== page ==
Trump defies Congress and recognizes huge arms sales to Saudi Arabia and the UAE

Donald Trump
File AP

UNITED STATES (VOP TODAY NEWS) — US President Donald Trump ignored Congressional objections and approved the sale of $ 8 billion worth of arms to Saudi Arabia, the United Arab Emirates and Jordan, saying there was a national emergency because of tension with Iran.

The Trump administration told congressional committees on Friday it would go ahead with 22 arms deals with the three countries, while MPs were angered by Congress’s review of such sales, a long-standing procedure.

Members of Congress have been blocking the sale of offensive military equipment to Saudi Arabia and the United Arab Emirates for months, worried about the massive civilian deaths caused by Yemen’s air campaign in Yemen and human rights abuses, including the killing of Saudi journalist Jamal Khashoggi at the Saudi consulate in Istanbul.

Some congressional deputies and congressional aides warned this week that Trump, frustrated by Congress’s disruption of arms sales, including the Raytheon precision-guided bomb deal for Saudi Arabia, is considering exploiting a loophole in the arms control law to push ahead with a national emergency.

“President Trump is using this gap only because he knows Congress will not agree … there is no new ‘contingency’ reason to sell bombs to the Saudis to drop them in Yemen, and doing so will only perpetuate the humanitarian crisis there,” said Senator Chris Murphy.

Murphy, a Democrat on Twitter, said on Wednesday that Trump was considering exploiting the loophole in the arms control law to approve sales.

A number of Republican Trump colleagues, as well as Democrats, said they would oppose such a plan, fearing that it would destroy Congress’s ability to prevent the sale of weapons not only during the Trump presidency but also for future presidents.

Mike McCall, the top Republican on the House Foreign Affairs Committee, said the administration’s conduct was “regrettable” and would probably harm future White House interactions with Congress.

“I would have been much better used by the administration to review the long-standing sale of arms,” ​​he said in a statement.

Foreign Secretary Mike Pompeo said in a statement that US partners in the Middle East needed to complete arms contracts to help deter Iran and that the decision to bypass Congress was a “one-time” measure.

In documents sent to Congress and viewed by Reuters, Pompeo has included a wide range of products and services to be supplied to the three countries.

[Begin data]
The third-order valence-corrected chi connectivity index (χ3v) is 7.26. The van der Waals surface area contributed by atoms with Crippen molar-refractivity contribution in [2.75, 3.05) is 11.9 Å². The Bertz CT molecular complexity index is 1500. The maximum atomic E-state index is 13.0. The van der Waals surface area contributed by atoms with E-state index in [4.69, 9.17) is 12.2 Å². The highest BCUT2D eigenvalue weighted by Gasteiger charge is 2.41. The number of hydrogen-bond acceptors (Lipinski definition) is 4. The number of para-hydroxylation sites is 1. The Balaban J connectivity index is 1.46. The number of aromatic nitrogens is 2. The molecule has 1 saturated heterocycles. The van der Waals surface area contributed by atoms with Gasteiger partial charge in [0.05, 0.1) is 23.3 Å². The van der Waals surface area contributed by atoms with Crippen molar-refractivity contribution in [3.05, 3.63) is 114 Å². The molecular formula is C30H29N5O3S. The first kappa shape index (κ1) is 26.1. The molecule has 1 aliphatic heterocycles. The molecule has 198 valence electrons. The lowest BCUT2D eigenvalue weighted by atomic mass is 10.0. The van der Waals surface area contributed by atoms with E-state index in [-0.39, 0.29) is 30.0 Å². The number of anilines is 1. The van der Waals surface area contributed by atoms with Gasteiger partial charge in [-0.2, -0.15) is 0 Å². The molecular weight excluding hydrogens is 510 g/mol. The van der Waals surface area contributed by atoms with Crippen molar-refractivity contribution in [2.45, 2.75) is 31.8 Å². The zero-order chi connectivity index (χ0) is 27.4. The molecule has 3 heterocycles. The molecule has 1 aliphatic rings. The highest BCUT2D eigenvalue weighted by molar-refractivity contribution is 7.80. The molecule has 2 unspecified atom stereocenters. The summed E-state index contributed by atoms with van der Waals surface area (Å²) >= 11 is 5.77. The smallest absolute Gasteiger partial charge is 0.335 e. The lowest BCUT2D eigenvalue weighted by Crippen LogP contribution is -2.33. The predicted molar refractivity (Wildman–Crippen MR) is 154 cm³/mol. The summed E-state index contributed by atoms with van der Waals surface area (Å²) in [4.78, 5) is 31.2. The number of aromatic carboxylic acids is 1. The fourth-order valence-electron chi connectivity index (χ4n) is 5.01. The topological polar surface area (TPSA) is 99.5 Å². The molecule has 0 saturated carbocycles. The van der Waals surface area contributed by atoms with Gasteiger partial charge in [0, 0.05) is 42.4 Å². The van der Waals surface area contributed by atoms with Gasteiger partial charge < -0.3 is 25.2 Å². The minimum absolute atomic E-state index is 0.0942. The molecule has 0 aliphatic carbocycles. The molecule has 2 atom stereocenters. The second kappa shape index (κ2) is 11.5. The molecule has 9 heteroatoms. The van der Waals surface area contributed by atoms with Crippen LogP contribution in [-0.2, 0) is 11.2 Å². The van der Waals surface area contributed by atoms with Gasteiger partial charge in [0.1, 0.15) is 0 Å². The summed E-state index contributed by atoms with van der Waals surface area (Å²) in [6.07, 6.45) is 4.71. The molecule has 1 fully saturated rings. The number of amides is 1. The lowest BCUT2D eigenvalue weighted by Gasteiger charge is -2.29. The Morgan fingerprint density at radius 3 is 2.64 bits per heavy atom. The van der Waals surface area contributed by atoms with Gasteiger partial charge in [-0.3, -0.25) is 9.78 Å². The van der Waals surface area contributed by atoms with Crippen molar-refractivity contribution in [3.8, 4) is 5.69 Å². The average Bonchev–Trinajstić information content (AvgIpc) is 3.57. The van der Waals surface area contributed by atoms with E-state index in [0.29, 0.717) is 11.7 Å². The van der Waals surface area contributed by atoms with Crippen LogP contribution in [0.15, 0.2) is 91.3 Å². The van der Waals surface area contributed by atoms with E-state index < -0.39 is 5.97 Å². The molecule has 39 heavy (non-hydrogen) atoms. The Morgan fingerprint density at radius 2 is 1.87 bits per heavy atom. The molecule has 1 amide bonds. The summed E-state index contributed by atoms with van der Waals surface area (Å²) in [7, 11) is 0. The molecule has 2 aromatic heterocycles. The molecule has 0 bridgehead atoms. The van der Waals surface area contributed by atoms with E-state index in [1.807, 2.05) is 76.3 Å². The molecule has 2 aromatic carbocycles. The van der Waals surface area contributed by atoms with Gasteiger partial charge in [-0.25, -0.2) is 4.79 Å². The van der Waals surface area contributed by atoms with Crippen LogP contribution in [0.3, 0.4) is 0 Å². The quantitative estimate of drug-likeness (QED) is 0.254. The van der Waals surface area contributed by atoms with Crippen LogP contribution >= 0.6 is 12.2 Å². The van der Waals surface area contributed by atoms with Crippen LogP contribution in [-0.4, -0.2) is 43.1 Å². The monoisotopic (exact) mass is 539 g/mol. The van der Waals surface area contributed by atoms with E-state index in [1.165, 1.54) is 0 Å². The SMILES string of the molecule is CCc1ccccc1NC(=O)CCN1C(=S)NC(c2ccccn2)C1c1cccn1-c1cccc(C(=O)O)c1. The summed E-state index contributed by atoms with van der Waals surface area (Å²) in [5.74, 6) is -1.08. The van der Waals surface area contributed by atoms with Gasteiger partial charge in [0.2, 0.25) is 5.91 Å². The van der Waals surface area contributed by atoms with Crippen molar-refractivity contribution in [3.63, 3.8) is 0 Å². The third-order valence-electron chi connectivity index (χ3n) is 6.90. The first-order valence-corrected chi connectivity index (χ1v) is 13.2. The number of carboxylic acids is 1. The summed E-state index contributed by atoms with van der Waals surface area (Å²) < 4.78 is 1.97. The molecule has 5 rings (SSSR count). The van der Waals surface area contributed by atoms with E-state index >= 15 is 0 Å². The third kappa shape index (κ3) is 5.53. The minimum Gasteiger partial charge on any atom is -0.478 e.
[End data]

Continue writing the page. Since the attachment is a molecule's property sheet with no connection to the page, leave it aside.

This includes precision guided munitions from Raytheon and support for Boeing’s F-15s and Jafflin anti-tank missiles produced by Raytheon and Lockheed Martin.

“I am disappointed, but I am not surprised that Trump’s administration has once again failed to prioritize our national security interests in the long term or to support human rights, and instead give preference to tyrannical states such as Saudi Arabia,” Sen. Bob Menendez said in a statement.

Menander is a member of Congress who reviews such deals because he is the largest Democratic member of the Senate Foreign Relations Committee.

Republican chairman Jim Reese said he had received formal notification of the administration’s intention to proceed with “a number of arms deals.”

“I am reviewing and analyzing the legal rationale for this procedure and its associated implications,” Reish said in a statement.

In his memo to Congress to justify the deals, Pompeo recounted Iranian actions over the years.

“The evil Iranian activity is a fundamental threat to stability in the Middle East and to American security at home and abroad,” he said, citing “a number of alarming and alarming signs and warnings” from Iran.

Trump also announced that he would send an additional 1,500 troops to the Middle East, most of them under preventive measures as tensions with Iran escalated.

Members of Congress from the Democratic and Republican parties are concerned that Trump is heading toward war with Iran.

Clark Cooper, assistant secretary of state for political and military affairs, said the administration was responding to the important needs of partners.

“This is about deterrence, not war,” Cooper told Reuters by telephone.

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